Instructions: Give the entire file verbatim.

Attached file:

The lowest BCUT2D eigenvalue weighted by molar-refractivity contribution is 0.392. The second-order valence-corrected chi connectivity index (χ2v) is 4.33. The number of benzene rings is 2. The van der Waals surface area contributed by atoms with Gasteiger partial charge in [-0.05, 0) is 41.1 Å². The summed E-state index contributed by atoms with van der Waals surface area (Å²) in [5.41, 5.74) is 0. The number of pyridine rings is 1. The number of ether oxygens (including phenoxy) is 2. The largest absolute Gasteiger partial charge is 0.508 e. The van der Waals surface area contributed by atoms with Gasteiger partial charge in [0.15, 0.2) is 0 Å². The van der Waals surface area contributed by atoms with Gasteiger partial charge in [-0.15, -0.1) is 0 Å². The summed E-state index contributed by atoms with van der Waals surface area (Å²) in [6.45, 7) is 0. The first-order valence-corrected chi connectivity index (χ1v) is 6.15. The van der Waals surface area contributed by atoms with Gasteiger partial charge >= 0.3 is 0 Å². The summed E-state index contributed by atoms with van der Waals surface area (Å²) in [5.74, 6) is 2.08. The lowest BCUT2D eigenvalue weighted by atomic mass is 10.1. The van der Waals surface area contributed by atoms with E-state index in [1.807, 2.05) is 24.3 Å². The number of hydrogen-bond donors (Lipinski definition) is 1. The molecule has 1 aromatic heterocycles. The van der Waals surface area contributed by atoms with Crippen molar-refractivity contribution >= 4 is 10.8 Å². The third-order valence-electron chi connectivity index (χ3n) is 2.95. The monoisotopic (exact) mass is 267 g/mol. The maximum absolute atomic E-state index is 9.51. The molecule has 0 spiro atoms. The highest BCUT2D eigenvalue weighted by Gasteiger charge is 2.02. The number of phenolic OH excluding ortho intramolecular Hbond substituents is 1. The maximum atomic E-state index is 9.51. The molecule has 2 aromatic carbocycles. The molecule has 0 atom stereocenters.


The lowest BCUT2D eigenvalue weighted by molar-refractivity contribution is 0.392. The second-order valence-corrected chi connectivity index (χ2v) is 4.33. The number of benzene rings is 2. The van der Waals surface area contributed by atoms with Gasteiger partial charge in [-0.05, 0) is 41.1 Å². The summed E-state index contributed by atoms with van der Waals surface area (Å²) in [5.41, 5.74) is 0. The number of pyridine rings is 1. The number of ether oxygens (including phenoxy) is 2. The largest absolute Gasteiger partial charge is 0.508 e. The van der Waals surface area contributed by atoms with Gasteiger partial charge in [0.15, 0.2) is 0 Å². The van der Waals surface area contributed by atoms with Gasteiger partial charge in [-0.15, -0.1) is 0 Å². The summed E-state index contributed by atoms with van der Waals surface area (Å²) in [6.45, 7) is 0. The first-order valence-corrected chi connectivity index (χ1v) is 6.15. The van der Waals surface area contributed by atoms with Gasteiger partial charge >= 0.3 is 0 Å². The summed E-state index contributed by atoms with van der Waals surface area (Å²) in [5.74, 6) is 2.08. The lowest BCUT2D eigenvalue weighted by atomic mass is 10.1. The van der Waals surface area contributed by atoms with E-state index in [1.807, 2.05) is 24.3 Å². The number of hydrogen-bond donors (Lipinski definition) is 1. The molecule has 1 aromatic heterocycles. The van der Waals surface area contributed by atoms with Crippen molar-refractivity contribution >= 4 is 10.8 Å². The third-order valence-electron chi connectivity index (χ3n) is 2.95. The monoisotopic (exact) mass is 267 g/mol. The maximum absolute atomic E-state index is 9.51. The molecule has 0 spiro atoms. The highest BCUT2D eigenvalue weighted by Gasteiger charge is 2.02. The number of phenolic OH excluding ortho intramolecular Hbond substituents is 1. The maximum atomic E-state index is 9.51. The molecule has 2 aromatic carbocycles. The molecule has 0 atom stereocenters.